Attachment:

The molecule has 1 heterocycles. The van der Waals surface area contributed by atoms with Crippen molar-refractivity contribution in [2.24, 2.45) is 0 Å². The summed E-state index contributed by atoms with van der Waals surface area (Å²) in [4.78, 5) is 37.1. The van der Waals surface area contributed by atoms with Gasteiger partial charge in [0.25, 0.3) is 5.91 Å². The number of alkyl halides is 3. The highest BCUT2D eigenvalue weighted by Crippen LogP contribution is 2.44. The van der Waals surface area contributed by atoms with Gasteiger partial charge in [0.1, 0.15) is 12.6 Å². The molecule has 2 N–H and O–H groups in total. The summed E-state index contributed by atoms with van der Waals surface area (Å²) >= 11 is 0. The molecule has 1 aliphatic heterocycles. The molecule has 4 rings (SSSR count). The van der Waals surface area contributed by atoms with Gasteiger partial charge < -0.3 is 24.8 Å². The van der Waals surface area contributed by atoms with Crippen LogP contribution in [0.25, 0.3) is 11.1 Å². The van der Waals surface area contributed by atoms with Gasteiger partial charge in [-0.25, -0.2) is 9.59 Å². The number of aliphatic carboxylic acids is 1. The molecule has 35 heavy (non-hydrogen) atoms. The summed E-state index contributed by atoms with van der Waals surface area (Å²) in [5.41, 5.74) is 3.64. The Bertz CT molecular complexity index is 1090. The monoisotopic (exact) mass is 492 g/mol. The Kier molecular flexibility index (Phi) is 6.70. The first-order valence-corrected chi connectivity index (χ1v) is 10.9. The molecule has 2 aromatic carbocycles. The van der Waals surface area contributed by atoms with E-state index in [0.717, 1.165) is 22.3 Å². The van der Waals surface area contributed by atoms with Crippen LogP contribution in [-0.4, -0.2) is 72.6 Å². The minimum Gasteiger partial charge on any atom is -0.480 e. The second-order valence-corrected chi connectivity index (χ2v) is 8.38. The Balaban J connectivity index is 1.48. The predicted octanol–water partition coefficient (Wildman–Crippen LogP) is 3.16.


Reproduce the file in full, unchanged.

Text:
The molecule has 1 heterocycles. The van der Waals surface area contributed by atoms with Crippen molar-refractivity contribution in [2.24, 2.45) is 0 Å². The summed E-state index contributed by atoms with van der Waals surface area (Å²) in [4.78, 5) is 37.1. The van der Waals surface area contributed by atoms with Gasteiger partial charge in [0.25, 0.3) is 5.91 Å². The number of alkyl halides is 3. The highest BCUT2D eigenvalue weighted by Crippen LogP contribution is 2.44. The van der Waals surface area contributed by atoms with Gasteiger partial charge in [0.1, 0.15) is 12.6 Å². The molecule has 2 N–H and O–H groups in total. The summed E-state index contributed by atoms with van der Waals surface area (Å²) >= 11 is 0. The molecule has 1 aliphatic heterocycles. The molecule has 4 rings (SSSR count). The van der Waals surface area contributed by atoms with Gasteiger partial charge < -0.3 is 24.8 Å². The van der Waals surface area contributed by atoms with Crippen LogP contribution in [0.25, 0.3) is 11.1 Å². The van der Waals surface area contributed by atoms with Gasteiger partial charge in [-0.25, -0.2) is 9.59 Å². The number of aliphatic carboxylic acids is 1. The molecule has 35 heavy (non-hydrogen) atoms. The summed E-state index contributed by atoms with van der Waals surface area (Å²) in [5.41, 5.74) is 3.64. The Bertz CT molecular complexity index is 1090. The monoisotopic (exact) mass is 492 g/mol. The Kier molecular flexibility index (Phi) is 6.70. The first-order valence-corrected chi connectivity index (χ1v) is 10.9. The molecule has 2 aromatic carbocycles. The van der Waals surface area contributed by atoms with E-state index in [0.717, 1.165) is 22.3 Å². The van der Waals surface area contributed by atoms with Crippen LogP contribution in [-0.4, -0.2) is 72.6 Å². The minimum Gasteiger partial charge on any atom is -0.480 e. The second-order valence-corrected chi connectivity index (χ2v) is 8.38. The Balaban J connectivity index is 1.48. The predicted octanol–water partition coefficient (Wildman–Crippen LogP) is 3.16.